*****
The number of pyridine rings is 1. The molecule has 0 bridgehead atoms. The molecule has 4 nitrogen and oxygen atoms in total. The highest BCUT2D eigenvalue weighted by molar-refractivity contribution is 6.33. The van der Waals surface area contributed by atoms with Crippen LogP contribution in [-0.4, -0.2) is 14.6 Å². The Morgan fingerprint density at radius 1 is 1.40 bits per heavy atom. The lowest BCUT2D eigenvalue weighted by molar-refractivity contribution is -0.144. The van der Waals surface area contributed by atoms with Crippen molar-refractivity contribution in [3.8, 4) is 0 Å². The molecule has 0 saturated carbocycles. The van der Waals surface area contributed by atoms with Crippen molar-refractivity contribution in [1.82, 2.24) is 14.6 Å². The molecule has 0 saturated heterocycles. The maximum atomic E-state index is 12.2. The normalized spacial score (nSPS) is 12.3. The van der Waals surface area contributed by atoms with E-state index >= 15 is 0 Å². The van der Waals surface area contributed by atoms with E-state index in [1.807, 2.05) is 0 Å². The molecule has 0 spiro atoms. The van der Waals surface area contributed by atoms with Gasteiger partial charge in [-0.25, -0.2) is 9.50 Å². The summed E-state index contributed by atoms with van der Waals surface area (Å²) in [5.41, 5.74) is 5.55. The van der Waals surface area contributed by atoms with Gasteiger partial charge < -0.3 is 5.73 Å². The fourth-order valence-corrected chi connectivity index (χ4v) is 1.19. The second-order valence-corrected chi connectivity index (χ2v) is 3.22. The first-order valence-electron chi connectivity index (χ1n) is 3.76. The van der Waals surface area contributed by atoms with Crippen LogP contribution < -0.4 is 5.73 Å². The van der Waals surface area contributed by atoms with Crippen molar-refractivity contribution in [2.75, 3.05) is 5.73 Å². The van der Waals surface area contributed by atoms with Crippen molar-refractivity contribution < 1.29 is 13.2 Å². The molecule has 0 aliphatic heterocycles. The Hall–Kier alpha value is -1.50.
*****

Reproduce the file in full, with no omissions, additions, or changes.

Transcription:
The number of pyridine rings is 1. The molecule has 0 bridgehead atoms. The molecule has 4 nitrogen and oxygen atoms in total. The highest BCUT2D eigenvalue weighted by molar-refractivity contribution is 6.33. The van der Waals surface area contributed by atoms with Crippen LogP contribution in [-0.4, -0.2) is 14.6 Å². The Morgan fingerprint density at radius 1 is 1.40 bits per heavy atom. The lowest BCUT2D eigenvalue weighted by molar-refractivity contribution is -0.144. The van der Waals surface area contributed by atoms with Crippen molar-refractivity contribution in [3.8, 4) is 0 Å². The molecule has 0 saturated carbocycles. The van der Waals surface area contributed by atoms with Crippen molar-refractivity contribution in [1.82, 2.24) is 14.6 Å². The molecule has 0 saturated heterocycles. The maximum atomic E-state index is 12.2. The normalized spacial score (nSPS) is 12.3. The van der Waals surface area contributed by atoms with E-state index >= 15 is 0 Å². The van der Waals surface area contributed by atoms with E-state index in [1.807, 2.05) is 0 Å². The molecule has 0 spiro atoms. The van der Waals surface area contributed by atoms with Gasteiger partial charge in [-0.25, -0.2) is 9.50 Å². The summed E-state index contributed by atoms with van der Waals surface area (Å²) in [5.41, 5.74) is 5.55. The van der Waals surface area contributed by atoms with Gasteiger partial charge < -0.3 is 5.73 Å². The fourth-order valence-corrected chi connectivity index (χ4v) is 1.19. The second-order valence-corrected chi connectivity index (χ2v) is 3.22. The first-order valence-electron chi connectivity index (χ1n) is 3.76. The van der Waals surface area contributed by atoms with Crippen LogP contribution < -0.4 is 5.73 Å². The van der Waals surface area contributed by atoms with Crippen molar-refractivity contribution in [2.75, 3.05) is 5.73 Å². The van der Waals surface area contributed by atoms with Crippen molar-refractivity contribution < 1.29 is 13.2 Å². The molecule has 0 aliphatic heterocycles. The Hall–Kier alpha value is -1.50.